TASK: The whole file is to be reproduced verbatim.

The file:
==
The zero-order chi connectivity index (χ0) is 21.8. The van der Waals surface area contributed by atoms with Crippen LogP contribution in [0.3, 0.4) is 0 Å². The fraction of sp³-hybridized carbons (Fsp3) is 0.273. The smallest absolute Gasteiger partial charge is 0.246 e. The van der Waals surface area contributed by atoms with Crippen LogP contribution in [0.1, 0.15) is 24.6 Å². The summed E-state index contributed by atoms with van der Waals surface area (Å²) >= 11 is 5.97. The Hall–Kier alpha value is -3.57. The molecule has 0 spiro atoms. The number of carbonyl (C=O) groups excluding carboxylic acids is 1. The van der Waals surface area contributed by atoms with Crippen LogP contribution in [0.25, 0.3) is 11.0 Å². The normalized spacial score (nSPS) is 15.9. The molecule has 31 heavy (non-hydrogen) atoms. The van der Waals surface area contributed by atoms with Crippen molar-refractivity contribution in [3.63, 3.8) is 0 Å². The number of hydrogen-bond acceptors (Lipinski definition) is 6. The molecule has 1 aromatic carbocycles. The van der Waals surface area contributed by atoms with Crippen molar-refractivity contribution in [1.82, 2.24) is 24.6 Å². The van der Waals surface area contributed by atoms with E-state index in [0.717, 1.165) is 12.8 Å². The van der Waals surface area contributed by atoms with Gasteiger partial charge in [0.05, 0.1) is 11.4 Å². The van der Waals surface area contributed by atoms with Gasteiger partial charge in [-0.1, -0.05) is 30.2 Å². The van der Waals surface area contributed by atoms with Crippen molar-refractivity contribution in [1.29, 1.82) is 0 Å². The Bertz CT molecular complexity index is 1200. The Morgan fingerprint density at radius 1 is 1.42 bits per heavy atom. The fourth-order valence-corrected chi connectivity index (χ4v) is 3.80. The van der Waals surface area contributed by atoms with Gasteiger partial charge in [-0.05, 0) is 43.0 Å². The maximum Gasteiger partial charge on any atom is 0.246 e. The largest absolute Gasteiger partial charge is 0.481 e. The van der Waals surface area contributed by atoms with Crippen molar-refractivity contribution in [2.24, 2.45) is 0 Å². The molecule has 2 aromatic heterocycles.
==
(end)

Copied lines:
The zero-order chi connectivity index (χ0) is 21.8. The van der Waals surface area contributed by atoms with Crippen LogP contribution in [0.3, 0.4) is 0 Å². The fraction of sp³-hybridized carbons (Fsp3) is 0.273. The smallest absolute Gasteiger partial charge is 0.246 e. The van der Waals surface area contributed by atoms with Crippen LogP contribution in [0.1, 0.15) is 24.6 Å². The summed E-state index contributed by atoms with van der Waals surface area (Å²) >= 11 is 5.97. The Hall–Kier alpha value is -3.57. The molecule has 0 spiro atoms. The number of carbonyl (C=O) groups excluding carboxylic acids is 1. The van der Waals surface area contributed by atoms with Crippen LogP contribution in [0.25, 0.3) is 11.0 Å². The normalized spacial score (nSPS) is 15.9. The molecule has 31 heavy (non-hydrogen) atoms. The van der Waals surface area contributed by atoms with Crippen molar-refractivity contribution in [3.63, 3.8) is 0 Å². The number of hydrogen-bond acceptors (Lipinski definition) is 6. The molecule has 1 aromatic carbocycles. The van der Waals surface area contributed by atoms with Crippen molar-refractivity contribution in [1.82, 2.24) is 24.6 Å². The van der Waals surface area contributed by atoms with E-state index in [0.717, 1.165) is 12.8 Å². The van der Waals surface area contributed by atoms with Gasteiger partial charge in [0.05, 0.1) is 11.4 Å². The van der Waals surface area contributed by atoms with Gasteiger partial charge in [-0.1, -0.05) is 30.2 Å². The van der Waals surface area contributed by atoms with Crippen molar-refractivity contribution in [1.29, 1.82) is 0 Å². The Bertz CT molecular complexity index is 1200. The Morgan fingerprint density at radius 1 is 1.42 bits per heavy atom. The fourth-order valence-corrected chi connectivity index (χ4v) is 3.80. The van der Waals surface area contributed by atoms with Gasteiger partial charge in [-0.05, 0) is 43.0 Å². The maximum Gasteiger partial charge on any atom is 0.246 e. The largest absolute Gasteiger partial charge is 0.481 e. The van der Waals surface area contributed by atoms with Crippen molar-refractivity contribution in [2.24, 2.45) is 0 Å². The molecule has 2 aromatic heterocycles.